Wednesday, May 16, 2018

Save the Harbor and Boston Properties Team Up to Tackle Trash

Following some extreme weather on Tuesday evening, the skies were calm and the temperature was cool on Wednesday, May 16th, when staff and interns from Save the Harbor/Save the Bay and volunteers from Boston Properties’ 200 Clarendon building went out to DCR’s Victory Road Park in Dorchester for a day of service.

Volunteers including spent the day cleaning up Victory Road Park along the harbor in Dorchester 

“Victory Road Park is a really incredible spot right on the harbor here in Dorchester,” said Chris Mancini, Vice President for Operations and Programs at Save the Harbor/Save the Bay. “We are so excited to be starting our second year of this 3-year project to ocused on working with DCR to maintain this park, and we are grateful for their commitment. We cannot overstate how important this work is, not only for the sake of this park itself but for the impact it has on nearby Tenean Beach.”

The first task for the group was to take an inventory of winter and storm damage sustained by this waterfront park. Parks and recreation areas across the state, but especially in coastal communities, were hit hard this winter by two so-called “hundred year storms” and the result is clear to visitors as they begin to return to the parks. Victory Road Park is no exception. Large piles of gravel and bricks, plant debris, and litter had washed up into the park. Small trees had been uprooted as the sand eroded, and had washed up into the pathways, as had several very large pieces of wood that posed a safety hazard with nails and other metal pieces protruding from them.

A large plastic buoy had washed up onto the island. 

Also on the list of tasks at this park was pet clean up. Dogs are allowed to enjoy Victory Road Park with their human companions and many do. Unfortunately not every dog owner who visits the park abides by the rules for cleaning up after their canine companions, which can create a pretty messy situation. The impact stretches beyond the park itself. Given its location at the head of the Neponset River, just upstream from Tenean Beach, these unremoved piles become untreated waste that can wash up at Tenean Beach and create a public health crisis for swimmers and other beachgoers.

The group scoured the park, from edge to edge, clearing debris. The exposed roots of the tree show how much erosion has occurred.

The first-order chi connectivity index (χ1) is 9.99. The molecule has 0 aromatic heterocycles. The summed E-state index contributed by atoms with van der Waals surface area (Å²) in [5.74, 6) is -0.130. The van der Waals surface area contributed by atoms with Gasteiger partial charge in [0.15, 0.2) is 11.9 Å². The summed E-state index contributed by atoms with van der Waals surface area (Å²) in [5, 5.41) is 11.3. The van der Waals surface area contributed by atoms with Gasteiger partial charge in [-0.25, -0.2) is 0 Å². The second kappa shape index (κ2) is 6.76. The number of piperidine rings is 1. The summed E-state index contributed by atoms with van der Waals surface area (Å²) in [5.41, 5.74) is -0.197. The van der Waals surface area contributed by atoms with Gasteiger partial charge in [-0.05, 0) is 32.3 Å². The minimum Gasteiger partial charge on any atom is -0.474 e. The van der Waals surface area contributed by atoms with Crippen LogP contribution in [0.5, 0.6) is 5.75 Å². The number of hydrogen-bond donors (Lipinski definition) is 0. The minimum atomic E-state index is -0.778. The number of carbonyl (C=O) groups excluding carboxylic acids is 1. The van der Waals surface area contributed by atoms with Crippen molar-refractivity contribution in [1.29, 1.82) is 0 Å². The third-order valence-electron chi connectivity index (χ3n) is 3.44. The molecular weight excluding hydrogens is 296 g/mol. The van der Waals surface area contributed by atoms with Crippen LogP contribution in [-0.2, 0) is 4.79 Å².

With their mission laid out, trash pickers in hand, and a boost of energy from a delicious lunch from Redbones, provided by Boston Properties, the team took to the trails! Many volunteers combed the park, removing waste and litter from every spot they could find. Another group raked and shoveled several piles of washed up debris off of the pathways.

Dirt, plant matter, and innumerable bits of debris had washed up into the park, beyond the pathways. 
This group is removing the contaminated wash up. 

Everyone pitched in to remove large wooden posts and other large debris that blocked the paths. In a single afternoon the group removed two full truckloads of waste and debris from the park, just one portion of the work needed to ready this park for the summer, and to keep Tenean Beach safe all summer long.

This large column was blocking the path into the park. With nails and screws sticking out of it, it was a 
real safety hazard until this group got it up and away! 

“We are incredible grateful to all the volunteers who came out today,” said Bruce Berman, Director of Strategy and Communications at Save the Harbor, “and we appreciate everything that Boston Properties does to support a clean and active waterfront for all our region’s residents.” 

Volunteers ended the day with a smile. 

The service day on the 21st was the first of three such events that Save the Harbor/Save the Bay and Boston Properties 200 Clarendon have planned throughout 2018.

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